Mary had her most recent echocardiogram on Monday, July 2. The very next day we received a call from her cardiologist’s office with some surprising news — her numbers had actually improved since April. This is evidently not routinely the case with aortic valve stenosis, which typically progressively worsens. So we’re very much thanking God that — at the very least — we now seem to have been granted some additional time and normalcy. Her next echocardiogram is scheduled for early October — unless she begins to experience symptoms before then.
Many of you have been praying. God’s power is released through the effective prayers of His people (James 5:16b). He is also merciful. And He is always sovereign over all of the “whens” and the “whethers” and the “hows” concerning this matter and every other circumstance in your life and ours. Those are the truths that we intend to hold onto as this story plays out.
Our four-month sabbatical ends on July 31. Four days later AIIA’s next Faith Matters event is scheduled at 2:00 PM on August 4. A volunteer work team from Grace Point Church in Paradise PA rolls in later that same afternoon. And our son Andrew and his family are also planning to be with us during that first full week in August as Andrew works on a book about Monson’s past.
Between now and then we’re planning a quick trip to Pennsylvania to celebrate my mother’s 90th birthday.
So the pace quickens. See AIIA’s listing for more details about all of what’s happening this Summer and Fall.
Thanks so much for your interest in reading along once again.
One deeply memorable impression of my visit to L’Abri in Huemoz Switzerland in 1972 was of the water troughs in that picturesque little Swiss village. Water flowed freely and continually into those troughs from some higher alpine meadow or snow pack. Then the overflow would run down to a trough on a street below, then on down the steep slopes to another trough below, and so on.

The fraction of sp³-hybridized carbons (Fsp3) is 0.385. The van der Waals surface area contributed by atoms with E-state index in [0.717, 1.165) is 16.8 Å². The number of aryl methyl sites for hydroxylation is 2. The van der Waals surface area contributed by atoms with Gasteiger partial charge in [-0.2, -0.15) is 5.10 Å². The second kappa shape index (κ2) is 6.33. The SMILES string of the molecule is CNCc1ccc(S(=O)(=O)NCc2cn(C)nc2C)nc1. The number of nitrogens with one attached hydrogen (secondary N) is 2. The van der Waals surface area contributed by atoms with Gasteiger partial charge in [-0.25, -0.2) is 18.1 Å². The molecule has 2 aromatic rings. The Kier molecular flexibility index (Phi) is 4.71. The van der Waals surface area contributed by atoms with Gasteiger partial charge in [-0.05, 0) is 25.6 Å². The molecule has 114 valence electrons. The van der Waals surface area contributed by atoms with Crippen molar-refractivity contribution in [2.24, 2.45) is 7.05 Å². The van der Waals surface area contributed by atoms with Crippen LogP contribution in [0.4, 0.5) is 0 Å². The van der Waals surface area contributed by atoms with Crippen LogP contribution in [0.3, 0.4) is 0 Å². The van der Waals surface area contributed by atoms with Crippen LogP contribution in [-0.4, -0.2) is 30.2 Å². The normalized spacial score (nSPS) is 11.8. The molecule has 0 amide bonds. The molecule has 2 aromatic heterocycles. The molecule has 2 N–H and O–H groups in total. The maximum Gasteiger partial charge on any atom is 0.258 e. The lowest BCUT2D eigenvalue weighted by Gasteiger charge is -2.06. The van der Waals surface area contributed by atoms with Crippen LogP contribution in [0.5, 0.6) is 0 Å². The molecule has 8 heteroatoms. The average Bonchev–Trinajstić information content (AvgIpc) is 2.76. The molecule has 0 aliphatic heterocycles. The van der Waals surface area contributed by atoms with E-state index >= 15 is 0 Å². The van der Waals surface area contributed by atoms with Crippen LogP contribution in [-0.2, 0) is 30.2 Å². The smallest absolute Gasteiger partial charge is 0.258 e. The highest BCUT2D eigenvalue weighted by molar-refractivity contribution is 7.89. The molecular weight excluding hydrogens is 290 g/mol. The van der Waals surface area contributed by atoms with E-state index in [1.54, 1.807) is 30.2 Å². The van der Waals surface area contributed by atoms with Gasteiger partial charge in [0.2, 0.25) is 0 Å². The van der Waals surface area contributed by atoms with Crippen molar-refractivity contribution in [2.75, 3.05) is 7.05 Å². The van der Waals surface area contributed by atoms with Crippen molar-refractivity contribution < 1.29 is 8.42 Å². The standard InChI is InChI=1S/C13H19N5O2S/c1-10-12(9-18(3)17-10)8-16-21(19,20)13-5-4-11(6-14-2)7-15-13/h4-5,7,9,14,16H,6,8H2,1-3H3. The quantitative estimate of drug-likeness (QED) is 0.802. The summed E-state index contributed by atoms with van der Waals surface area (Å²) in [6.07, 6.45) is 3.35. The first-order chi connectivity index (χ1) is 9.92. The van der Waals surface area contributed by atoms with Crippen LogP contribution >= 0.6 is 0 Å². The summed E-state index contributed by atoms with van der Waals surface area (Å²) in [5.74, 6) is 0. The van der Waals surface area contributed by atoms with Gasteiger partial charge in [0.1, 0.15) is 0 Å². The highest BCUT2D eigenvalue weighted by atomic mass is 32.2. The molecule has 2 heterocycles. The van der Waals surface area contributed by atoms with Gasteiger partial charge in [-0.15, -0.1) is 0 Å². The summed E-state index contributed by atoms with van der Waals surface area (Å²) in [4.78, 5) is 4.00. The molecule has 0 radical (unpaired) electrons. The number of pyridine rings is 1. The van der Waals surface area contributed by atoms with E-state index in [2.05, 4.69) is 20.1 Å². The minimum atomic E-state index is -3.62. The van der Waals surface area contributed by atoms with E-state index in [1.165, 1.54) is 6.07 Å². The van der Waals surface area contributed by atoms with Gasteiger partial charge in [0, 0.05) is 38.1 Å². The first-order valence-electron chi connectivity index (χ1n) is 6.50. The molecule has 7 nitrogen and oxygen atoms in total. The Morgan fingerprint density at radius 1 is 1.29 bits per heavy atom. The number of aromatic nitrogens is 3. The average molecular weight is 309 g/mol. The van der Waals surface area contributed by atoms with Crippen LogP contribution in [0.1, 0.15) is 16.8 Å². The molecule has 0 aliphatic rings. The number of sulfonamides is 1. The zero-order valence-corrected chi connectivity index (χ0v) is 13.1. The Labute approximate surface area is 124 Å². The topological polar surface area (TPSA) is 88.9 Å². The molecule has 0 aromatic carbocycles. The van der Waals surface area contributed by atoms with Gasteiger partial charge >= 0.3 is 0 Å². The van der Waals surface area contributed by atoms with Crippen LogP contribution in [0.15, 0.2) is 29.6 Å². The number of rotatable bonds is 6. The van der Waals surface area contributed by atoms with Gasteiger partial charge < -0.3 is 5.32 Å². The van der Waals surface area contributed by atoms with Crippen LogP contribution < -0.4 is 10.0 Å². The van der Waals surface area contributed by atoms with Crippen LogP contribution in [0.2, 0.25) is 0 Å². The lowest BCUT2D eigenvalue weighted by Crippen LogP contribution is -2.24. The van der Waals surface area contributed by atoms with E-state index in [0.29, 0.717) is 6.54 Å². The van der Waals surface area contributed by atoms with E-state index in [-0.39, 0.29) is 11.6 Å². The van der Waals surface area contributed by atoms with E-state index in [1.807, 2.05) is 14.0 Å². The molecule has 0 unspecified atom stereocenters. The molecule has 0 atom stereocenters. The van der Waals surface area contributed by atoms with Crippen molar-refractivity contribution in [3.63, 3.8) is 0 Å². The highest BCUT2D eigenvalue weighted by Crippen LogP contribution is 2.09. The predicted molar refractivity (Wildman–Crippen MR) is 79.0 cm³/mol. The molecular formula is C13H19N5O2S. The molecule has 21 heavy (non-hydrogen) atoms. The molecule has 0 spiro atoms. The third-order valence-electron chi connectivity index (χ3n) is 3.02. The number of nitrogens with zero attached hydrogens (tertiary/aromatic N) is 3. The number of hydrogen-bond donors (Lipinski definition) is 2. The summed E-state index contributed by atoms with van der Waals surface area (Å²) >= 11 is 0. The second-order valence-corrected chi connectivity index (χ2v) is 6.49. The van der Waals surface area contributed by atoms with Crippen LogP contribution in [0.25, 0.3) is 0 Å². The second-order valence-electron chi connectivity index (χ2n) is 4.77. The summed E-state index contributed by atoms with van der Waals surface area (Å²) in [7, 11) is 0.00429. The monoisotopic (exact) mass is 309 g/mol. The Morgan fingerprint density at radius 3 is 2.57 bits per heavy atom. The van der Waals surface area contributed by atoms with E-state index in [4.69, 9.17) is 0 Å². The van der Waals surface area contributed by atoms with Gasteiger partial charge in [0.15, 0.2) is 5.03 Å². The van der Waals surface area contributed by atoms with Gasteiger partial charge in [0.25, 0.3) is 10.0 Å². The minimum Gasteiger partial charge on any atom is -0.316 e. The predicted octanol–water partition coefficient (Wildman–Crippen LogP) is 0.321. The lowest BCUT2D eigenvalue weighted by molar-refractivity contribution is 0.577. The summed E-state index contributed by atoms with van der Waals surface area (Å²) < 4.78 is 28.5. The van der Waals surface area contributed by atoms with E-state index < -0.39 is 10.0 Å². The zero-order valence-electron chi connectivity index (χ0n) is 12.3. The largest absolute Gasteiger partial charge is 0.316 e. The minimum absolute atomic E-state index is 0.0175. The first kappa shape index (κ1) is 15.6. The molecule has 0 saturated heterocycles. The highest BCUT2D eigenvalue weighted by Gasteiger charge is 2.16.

In his book The God Who Is There, L’Abri’s founder, Dr. Francis A. Schaeffer, describes how lakes in the Swiss Alps only ever form from water running down from higher lakes or sources. In other words, water never flows uphill. Then Schaeffer writes this: “Personality is like that; no one has ever thought of a way of deriving personality from nonpersonal sources.”
No scientist, naturalistic evolutionist, or non-Christian religious leader has ever offered a credible postulate for how human personality might have developed, or even could ever develop, from mere chemicals and inanimate matter, plus time and chance.
In contrast, the Christian worldview does just that. It includes the fundamental claim that an infinite yet personal God created men and women in His own image as distinct conscious reasoning beings.
How is it plausible for human personality to be sourced in an impersonal “Cosmic Force,” “ultimate underlying reality,” “pervasive principle” — e.g. Brahman — as is proposed by Hinduism and other Eastern or New Age belief systems?
The existence of human personality therefore becomes a powerful apologetic for the existence of the God of the Bible — the God who became incarnate in a real human, Jesus Christ, who invites us all to know Him personally and truly — though not exhaustively — by faith today, right now, in this life.
“God created man in His own image, in the image of God He created him; male and female He created them.” (Genesis 1:27 NASB)
“And this is eternal life, that they know you, the only true God, and Jesus Christ whom you have sent.” (John 17:3 ESV)
NOTE: The July-August 2018 issue of AIIA’s bimonthly printed publication, the Proclamation, has just been released. If you are among the 10,000+ addresses to which this thoughtletter is mailed, it should soon be in your mailbox. If not and if you would like to be included in this free postpaid mailing, we’ll send it to you for the asking. Contact us at: http://aiiainstitute.org/contact-us/ to receive this one-page paper — or with any other questions and/or response to the article above.
Mary and I were in the midst of our AIIA board-appointed sabbatical recently, quietly checking out a Native American Spring festival in downtown Bar Harbor, Maine, totally minding our own business, when I was suddenly ambushed by this Navajo Indian brave asking if he could have his picture taken with me!
Well, that’s technically true. But in the interest of full disclosure, there is the minor detail that I first asked him if I could have Mary snap a photo of the two of us. He agreed but then, when I mentioned that I might be tempted to tell people that it happened the other way around, he quickly obliged and actually did ask me for permission to pose with me. He said that way I would be telling the truth when I reported the story that way. Great idea. So I agreed, he handed me his gun, Mary snapped the photo above, and we all parted company with our scalps and integrity intact.
For a few moments that day, Christian apologetics was a thousand miles from my mind — and that, after all, is an important part of what sabbaticals are supposed to be all about, right? Breaking with routine. Gaining fresh perspectives. Clearing out cobwebs. Thinking new thoughts. Spending more time with God. Developing larger vision. Meeting Navajo Indian braves.